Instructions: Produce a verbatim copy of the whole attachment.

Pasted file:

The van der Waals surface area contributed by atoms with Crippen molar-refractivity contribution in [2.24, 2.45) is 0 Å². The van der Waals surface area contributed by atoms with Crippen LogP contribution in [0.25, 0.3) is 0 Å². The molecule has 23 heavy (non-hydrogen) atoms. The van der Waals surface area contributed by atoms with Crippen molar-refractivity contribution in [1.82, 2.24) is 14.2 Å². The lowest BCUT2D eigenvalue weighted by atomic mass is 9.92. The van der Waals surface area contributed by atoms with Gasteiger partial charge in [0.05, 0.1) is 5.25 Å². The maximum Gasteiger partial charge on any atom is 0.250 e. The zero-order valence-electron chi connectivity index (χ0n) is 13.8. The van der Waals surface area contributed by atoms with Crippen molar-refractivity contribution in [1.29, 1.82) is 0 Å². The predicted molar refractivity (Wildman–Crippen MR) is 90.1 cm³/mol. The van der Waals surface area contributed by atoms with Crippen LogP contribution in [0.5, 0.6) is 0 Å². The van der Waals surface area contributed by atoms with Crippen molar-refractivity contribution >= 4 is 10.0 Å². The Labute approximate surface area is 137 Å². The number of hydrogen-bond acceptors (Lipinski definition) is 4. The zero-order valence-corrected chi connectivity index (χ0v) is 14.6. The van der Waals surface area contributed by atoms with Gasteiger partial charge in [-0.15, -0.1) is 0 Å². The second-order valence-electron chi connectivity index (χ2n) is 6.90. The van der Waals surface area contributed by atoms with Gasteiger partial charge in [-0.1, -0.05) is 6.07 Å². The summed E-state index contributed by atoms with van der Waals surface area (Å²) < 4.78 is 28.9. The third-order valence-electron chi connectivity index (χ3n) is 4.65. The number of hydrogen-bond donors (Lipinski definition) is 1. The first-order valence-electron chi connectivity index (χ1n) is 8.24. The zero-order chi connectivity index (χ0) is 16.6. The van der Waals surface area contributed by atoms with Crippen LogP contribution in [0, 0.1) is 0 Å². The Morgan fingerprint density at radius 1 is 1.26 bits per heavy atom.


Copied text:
The van der Waals surface area contributed by atoms with Crippen molar-refractivity contribution in [2.24, 2.45) is 0 Å². The van der Waals surface area contributed by atoms with Crippen LogP contribution in [0.25, 0.3) is 0 Å². The molecule has 23 heavy (non-hydrogen) atoms. The van der Waals surface area contributed by atoms with Crippen molar-refractivity contribution in [1.82, 2.24) is 14.2 Å². The lowest BCUT2D eigenvalue weighted by atomic mass is 9.92. The van der Waals surface area contributed by atoms with Gasteiger partial charge in [0.05, 0.1) is 5.25 Å². The maximum Gasteiger partial charge on any atom is 0.250 e. The zero-order valence-electron chi connectivity index (χ0n) is 13.8. The van der Waals surface area contributed by atoms with Crippen molar-refractivity contribution in [1.29, 1.82) is 0 Å². The predicted molar refractivity (Wildman–Crippen MR) is 90.1 cm³/mol. The van der Waals surface area contributed by atoms with Crippen LogP contribution in [0.5, 0.6) is 0 Å². The van der Waals surface area contributed by atoms with Crippen molar-refractivity contribution >= 4 is 10.0 Å². The Labute approximate surface area is 137 Å². The number of hydrogen-bond acceptors (Lipinski definition) is 4. The zero-order valence-corrected chi connectivity index (χ0v) is 14.6. The van der Waals surface area contributed by atoms with Gasteiger partial charge in [-0.15, -0.1) is 0 Å². The second-order valence-electron chi connectivity index (χ2n) is 6.90. The van der Waals surface area contributed by atoms with Gasteiger partial charge in [-0.1, -0.05) is 6.07 Å². The summed E-state index contributed by atoms with van der Waals surface area (Å²) < 4.78 is 28.9. The third-order valence-electron chi connectivity index (χ3n) is 4.65. The number of hydrogen-bond donors (Lipinski definition) is 1. The first-order valence-electron chi connectivity index (χ1n) is 8.24. The zero-order chi connectivity index (χ0) is 16.6. The van der Waals surface area contributed by atoms with Crippen LogP contribution in [0, 0.1) is 0 Å². The Morgan fingerprint density at radius 1 is 1.26 bits per heavy atom.